True Hope is based on our actions to help the community, not just ourselves


True Hope is based on our actions to help the community, not just ourselves

Last week, I shared of making our important relationships a focus for Christmas.  It’s not about gifts: but Christ re-born in us by happy and peace-filled relationshipsPost – November 23, 2022 – For new energy in our relationships…

I also spoke of how Advent teaches us to prepare for the birth of Christ:
Week 1= peace: reconcile with your past by going to confession or look for counselling;
Week 2= hope: share your past struggles & success with others, and teach them new skills;
Week 3= joy: name & appreciate what you have, and the things people have done for you;
Week 4= love: express your appreciation for what you have received by helping someone.

I also spoke of the importance of making our important relationships a focus for Christmas.  It’s not about gifts: but Christ re-born in us by happy and peace-filled relationships.

Today’s readings remind us that HOPE must be supported by some action.  A basic example is facing many young people in Kenya right now: exams and the results they hope to achieve!

Exams are based on knowledge that we are supposed to have learnt (unless you have a nasty teacher!).  So, if we don’t do our work, we cannot hope for a good result.

The difference between religious people and so called atheists, is that those with religious beliefs know if we play our part, God will help where we are unable (not unwilling).  Non-religious people have no one except themselves to look after their future health/ wealth/ peace.

Therefore non-religious people often find themselves under stress, thinking they have to do everything, especially as they grow older which can lead to depression and a desire to end it all.

One of the saddest things in the modern worlds is so many young people growing up without a knowledge of God.  This translates into more mental breakdown, and nowhere to look for the truth when the world makes them sad.

The first reading shows us that God is ready to do something for us, while the Gospel reminds us that we are all called to action – to repentance.

Unfortunately, repentance is something all of us find difficult!  The main reason is we keep focusing on what the other person has done to us: it’s their fault; they should have known; etc.

Repentance is more than saying sorry for what we have done, personally against others =personal sin.  First, we can cause pain to others without knowing it.  Second, our society can be unjust to certain people and we are just part of that society =corporate sin.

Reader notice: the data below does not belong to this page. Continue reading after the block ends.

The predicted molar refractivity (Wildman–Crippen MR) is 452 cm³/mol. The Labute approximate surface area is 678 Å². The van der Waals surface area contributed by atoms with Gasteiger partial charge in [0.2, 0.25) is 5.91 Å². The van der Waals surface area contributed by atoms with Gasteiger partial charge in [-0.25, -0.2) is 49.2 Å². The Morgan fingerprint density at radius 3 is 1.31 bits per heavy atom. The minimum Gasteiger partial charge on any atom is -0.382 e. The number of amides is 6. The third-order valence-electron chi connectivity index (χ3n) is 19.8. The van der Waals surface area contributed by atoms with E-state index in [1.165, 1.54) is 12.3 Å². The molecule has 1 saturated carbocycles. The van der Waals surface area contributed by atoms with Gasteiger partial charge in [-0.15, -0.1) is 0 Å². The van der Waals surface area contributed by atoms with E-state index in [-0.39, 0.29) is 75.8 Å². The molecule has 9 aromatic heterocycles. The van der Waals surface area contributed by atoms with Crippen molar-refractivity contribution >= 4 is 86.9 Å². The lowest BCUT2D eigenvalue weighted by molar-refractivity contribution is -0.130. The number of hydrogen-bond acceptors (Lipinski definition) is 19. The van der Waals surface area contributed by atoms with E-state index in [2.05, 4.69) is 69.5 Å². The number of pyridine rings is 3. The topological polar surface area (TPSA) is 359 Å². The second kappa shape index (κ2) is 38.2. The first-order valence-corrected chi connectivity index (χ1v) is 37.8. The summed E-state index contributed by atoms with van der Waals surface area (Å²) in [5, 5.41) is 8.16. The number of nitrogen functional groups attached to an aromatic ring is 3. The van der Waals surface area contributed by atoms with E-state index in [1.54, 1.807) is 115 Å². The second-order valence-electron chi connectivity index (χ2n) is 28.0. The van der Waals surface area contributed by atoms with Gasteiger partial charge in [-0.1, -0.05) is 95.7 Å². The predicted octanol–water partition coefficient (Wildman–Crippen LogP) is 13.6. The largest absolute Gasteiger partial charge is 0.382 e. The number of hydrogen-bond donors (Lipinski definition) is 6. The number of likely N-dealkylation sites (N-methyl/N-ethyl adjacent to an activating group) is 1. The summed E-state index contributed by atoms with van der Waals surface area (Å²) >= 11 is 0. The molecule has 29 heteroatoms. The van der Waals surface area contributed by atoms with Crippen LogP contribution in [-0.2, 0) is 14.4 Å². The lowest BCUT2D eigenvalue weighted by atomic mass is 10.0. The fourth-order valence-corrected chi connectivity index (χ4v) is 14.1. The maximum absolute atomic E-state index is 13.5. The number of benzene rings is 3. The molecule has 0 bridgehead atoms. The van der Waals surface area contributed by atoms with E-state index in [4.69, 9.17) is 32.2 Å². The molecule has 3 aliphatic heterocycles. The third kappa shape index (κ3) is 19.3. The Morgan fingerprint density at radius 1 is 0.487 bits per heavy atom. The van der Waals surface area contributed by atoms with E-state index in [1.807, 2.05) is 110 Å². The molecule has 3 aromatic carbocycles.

Therefore, the importance of the theme for Advent Week 1= peace.  We have to sit down together and listen to each other’s side of the story.

Only then can we begin to build hope.  That hope will grow stronger the more we share our pain and listen to the other person.

In Canada, there is the process of reconciliation with First Nations people.  In Australia there is the process of an indigenous voice in parliament for Aboriginal people.  It’s slow work.  People, today, don’t want to hear about the crimes of yesterday.  There can also be an arrogant assumption by some, that: it was in the past, they should move on.

This can also happen in our families.  Are we guilty of that?

One key point that can affect our willingness to have a change of heart (repentance), is our expectations of the other person.  That is, we can expect too much from them:

First, more than they are capable of doing: because we have pre-determined what they should be able to do; or because we are unaware of the full circumstances of the other person.

Second, more than they have been trained to do: what is reasonable to expect?  This can come from assumptions, or from arrogance.

For example, the Pharisees and Scribes 2000 years ago: “And do not presume to say to yourselves, We have Abraham as our father.” We should not rely on the idea that ‘we are Christians.’

Employees in the past were often dismissed once they could no longer work hard, or were sick.   Government rules now protect them: positive laws of justice, as the first reading promised us.

At times the a laws of country need to change.  Are we part of the movement to change laws to protect the dignity of people?  This is a form of repentance.

Repentance is not just for the sake of justice but, equally, the reward of having a peaceful community for the long term: less possibility of uprising by the people treated unjustly.

Kenya is a country in a delicate situation.  Many people are going without work and without food.  How can we improve their situation, to enjoy Christmas and keep Kenya safe? May God give us courage to reflect deeply this week about our duty to the Community.

By Gerard Conlan, OMI